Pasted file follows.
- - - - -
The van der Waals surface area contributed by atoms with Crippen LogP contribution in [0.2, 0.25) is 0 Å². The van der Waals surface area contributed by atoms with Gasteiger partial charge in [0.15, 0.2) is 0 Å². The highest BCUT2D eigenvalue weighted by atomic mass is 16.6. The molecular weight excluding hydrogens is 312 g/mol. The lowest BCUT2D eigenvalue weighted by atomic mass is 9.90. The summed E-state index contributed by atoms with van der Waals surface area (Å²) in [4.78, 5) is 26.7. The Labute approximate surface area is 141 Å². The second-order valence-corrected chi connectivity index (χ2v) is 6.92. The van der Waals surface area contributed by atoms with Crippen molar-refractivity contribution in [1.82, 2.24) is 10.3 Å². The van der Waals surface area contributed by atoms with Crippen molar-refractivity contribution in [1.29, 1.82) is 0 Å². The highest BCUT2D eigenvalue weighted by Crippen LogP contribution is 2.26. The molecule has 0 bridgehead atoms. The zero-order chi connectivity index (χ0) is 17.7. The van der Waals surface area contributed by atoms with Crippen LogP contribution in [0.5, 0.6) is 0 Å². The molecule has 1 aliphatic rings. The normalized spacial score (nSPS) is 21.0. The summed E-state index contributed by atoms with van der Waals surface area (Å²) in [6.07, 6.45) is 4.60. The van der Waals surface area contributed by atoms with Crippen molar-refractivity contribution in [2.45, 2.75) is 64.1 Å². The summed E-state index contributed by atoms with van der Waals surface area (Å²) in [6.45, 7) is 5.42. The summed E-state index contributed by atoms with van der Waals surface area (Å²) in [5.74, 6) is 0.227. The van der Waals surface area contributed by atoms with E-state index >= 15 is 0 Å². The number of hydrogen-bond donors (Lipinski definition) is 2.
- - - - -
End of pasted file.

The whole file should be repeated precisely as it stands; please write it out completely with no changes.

The van der Waals surface area contributed by atoms with Crippen LogP contribution in [0.2, 0.25) is 0 Å². The van der Waals surface area contributed by atoms with Gasteiger partial charge in [0.15, 0.2) is 0 Å². The highest BCUT2D eigenvalue weighted by atomic mass is 16.6. The molecular weight excluding hydrogens is 312 g/mol. The lowest BCUT2D eigenvalue weighted by atomic mass is 9.90. The summed E-state index contributed by atoms with van der Waals surface area (Å²) in [4.78, 5) is 26.7. The Labute approximate surface area is 141 Å². The second-order valence-corrected chi connectivity index (χ2v) is 6.92. The van der Waals surface area contributed by atoms with Crippen molar-refractivity contribution in [1.82, 2.24) is 10.3 Å². The van der Waals surface area contributed by atoms with Crippen molar-refractivity contribution in [1.29, 1.82) is 0 Å². The highest BCUT2D eigenvalue weighted by Crippen LogP contribution is 2.26. The molecule has 0 bridgehead atoms. The zero-order chi connectivity index (χ0) is 17.7. The van der Waals surface area contributed by atoms with Crippen LogP contribution in [0.5, 0.6) is 0 Å². The molecule has 1 aliphatic rings. The normalized spacial score (nSPS) is 21.0. The summed E-state index contributed by atoms with van der Waals surface area (Å²) in [6.07, 6.45) is 4.60. The van der Waals surface area contributed by atoms with Crippen molar-refractivity contribution in [2.45, 2.75) is 64.1 Å². The summed E-state index contributed by atoms with van der Waals surface area (Å²) in [6.45, 7) is 5.42. The summed E-state index contributed by atoms with van der Waals surface area (Å²) in [5.74, 6) is 0.227. The van der Waals surface area contributed by atoms with E-state index >= 15 is 0 Å². The number of hydrogen-bond donors (Lipinski definition) is 2.